Developing leaders of the future: Q&A with Colin Williams
Colin Williams is Professor of Practice and Director of The Transformational Leader program at Ashridge Executive Education.
We spoke to him to get the low-down on leadership and find out why he believes it’s time we shifted our thinking on the role of those taking organizations into the future.
Q: What is the biggest challenge facing leaders today?
A: It’s the inability to correctly predict what’s going to happen.
What do you do, when you don’t know what to do? It’s about recognizing that the world is not black and white. It’s full of paradoxes, and sometimes you need to do one thing and its opposite at the same time. You need to look at the bigger picture, while also focusing on the detail.
This is a whole new world for some leaders, and they need to adopt a new mindset and find ways to become more flexible and adaptable.
How can leaders develop agility in their teams?
The current climate calls for a shift to a new style of leadership, which is less about offering solutions and more about encouraging people to think for themselves and come up with new ideas. It’s then about supporting them to work through those possibilities.
Leaders need to give people the confidence to take the initiative and act in line with the overall intent, while not necessarily following the plans that have been agreed or asking for permission.
It’s about actively encouraging people to experiment, helping them understand what is an acceptable level of risk, and allowing them to learn from their experience if it doesn’t work.
“Leaders need to give people the confidence to take the initiative.”
Is there a danger in doing everything too fast?
There’s a lot of focus at the moment on how organizations need to become more agile. Although we definitely need to be able to respond quickly, the idea that we should just accelerate everything is misguided.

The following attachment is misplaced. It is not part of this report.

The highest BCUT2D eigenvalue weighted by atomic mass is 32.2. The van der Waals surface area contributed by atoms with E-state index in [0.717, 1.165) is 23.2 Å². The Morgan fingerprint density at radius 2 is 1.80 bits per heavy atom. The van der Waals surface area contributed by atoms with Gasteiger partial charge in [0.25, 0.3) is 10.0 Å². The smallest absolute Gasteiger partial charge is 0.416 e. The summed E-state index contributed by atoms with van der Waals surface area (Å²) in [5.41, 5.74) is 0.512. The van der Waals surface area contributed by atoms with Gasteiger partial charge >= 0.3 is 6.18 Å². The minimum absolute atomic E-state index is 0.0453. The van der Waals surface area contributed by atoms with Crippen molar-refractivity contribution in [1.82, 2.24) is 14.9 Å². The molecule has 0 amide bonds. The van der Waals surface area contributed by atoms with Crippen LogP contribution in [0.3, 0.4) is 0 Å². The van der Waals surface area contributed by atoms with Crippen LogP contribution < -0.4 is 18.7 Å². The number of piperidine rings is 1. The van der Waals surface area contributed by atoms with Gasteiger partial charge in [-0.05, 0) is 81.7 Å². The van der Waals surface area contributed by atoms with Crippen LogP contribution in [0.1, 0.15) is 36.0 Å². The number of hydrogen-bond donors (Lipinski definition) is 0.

There are plenty of examples of where organizations have rushed to do things—like big IT projects—only to realize that they should have given it a bit more thought and involved a larger group of people in exploring what should be done.
The ability to think on your feet is important, but sometimes it’s equally important to start slowly and pay attention to the detail.
What are the consequences of not shifting to a new leadership style?
The banking industry is a good example of how some organizations have failed to adapt swiftly enough and have been left lagging behind their competitors.
Some financial-sector businesses recognized very early on, for example, that mobile banking was the way forward and were quick to develop the necessary software. However, it’s important to recognize that sometimes it’s about bucking the trend rather than following it.
One of the banks I’ve been working with decided not to offshore their IT activity because they could see technology was going to be key to their competitiveness going forward. It was a brave decision by the leadership team and cost them more money initially, but they have been able to react more rapidly to changing customer demands as a result.
“It’s important to recognize that sometimes it’s about bucking the trend rather than following it.”
How do we need to change the way we develop leaders?
Research suggests that the ideal learning environment is a “safe emergency.” In other words, we need to “stress” people, in a controlled and supportive environment. This makes learning memorable and helps them build new pathways in the brain that they can call on when faced with difficult scenarios in real-life.
We put people on our leadership development programs in quite challenging situations, to push up their ability to think on their feet and deal with discomfort—because if you are going to innovate and experiment it is going to be difficult at times.
It’s also important to help leaders develop a growth mindset, so that they approach things as challenges rather than problems and are open to thinking about how they can apply new concepts rather than dismissing them out of hand.
“If you are going to innovate and experiment it is going to be difficult at times. “
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